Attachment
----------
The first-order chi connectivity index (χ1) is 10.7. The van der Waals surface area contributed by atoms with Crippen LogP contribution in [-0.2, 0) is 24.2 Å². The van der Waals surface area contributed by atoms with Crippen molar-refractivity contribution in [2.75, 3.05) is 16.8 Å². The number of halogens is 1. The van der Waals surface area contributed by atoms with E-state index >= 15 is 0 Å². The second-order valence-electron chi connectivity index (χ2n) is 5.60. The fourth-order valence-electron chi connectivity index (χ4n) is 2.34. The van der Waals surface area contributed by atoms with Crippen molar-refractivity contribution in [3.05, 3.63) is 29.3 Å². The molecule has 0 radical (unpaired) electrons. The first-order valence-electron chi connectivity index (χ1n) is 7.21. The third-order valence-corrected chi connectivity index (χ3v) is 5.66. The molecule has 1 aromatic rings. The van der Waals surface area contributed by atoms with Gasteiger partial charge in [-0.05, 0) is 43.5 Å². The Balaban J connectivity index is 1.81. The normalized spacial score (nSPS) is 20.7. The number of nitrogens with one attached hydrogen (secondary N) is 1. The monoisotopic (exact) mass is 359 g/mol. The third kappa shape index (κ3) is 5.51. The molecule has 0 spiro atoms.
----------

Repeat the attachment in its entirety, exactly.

The first-order chi connectivity index (χ1) is 10.7. The van der Waals surface area contributed by atoms with Crippen LogP contribution in [-0.2, 0) is 24.2 Å². The van der Waals surface area contributed by atoms with Crippen molar-refractivity contribution in [2.75, 3.05) is 16.8 Å². The number of halogens is 1. The van der Waals surface area contributed by atoms with E-state index >= 15 is 0 Å². The second-order valence-electron chi connectivity index (χ2n) is 5.60. The fourth-order valence-electron chi connectivity index (χ4n) is 2.34. The van der Waals surface area contributed by atoms with Crippen molar-refractivity contribution in [3.05, 3.63) is 29.3 Å². The molecule has 0 radical (unpaired) electrons. The first-order valence-electron chi connectivity index (χ1n) is 7.21. The third-order valence-corrected chi connectivity index (χ3v) is 5.66. The molecule has 1 aromatic rings. The van der Waals surface area contributed by atoms with Gasteiger partial charge in [-0.05, 0) is 43.5 Å². The Balaban J connectivity index is 1.81. The normalized spacial score (nSPS) is 20.7. The number of nitrogens with one attached hydrogen (secondary N) is 1. The monoisotopic (exact) mass is 359 g/mol. The third kappa shape index (κ3) is 5.51. The molecule has 0 spiro atoms.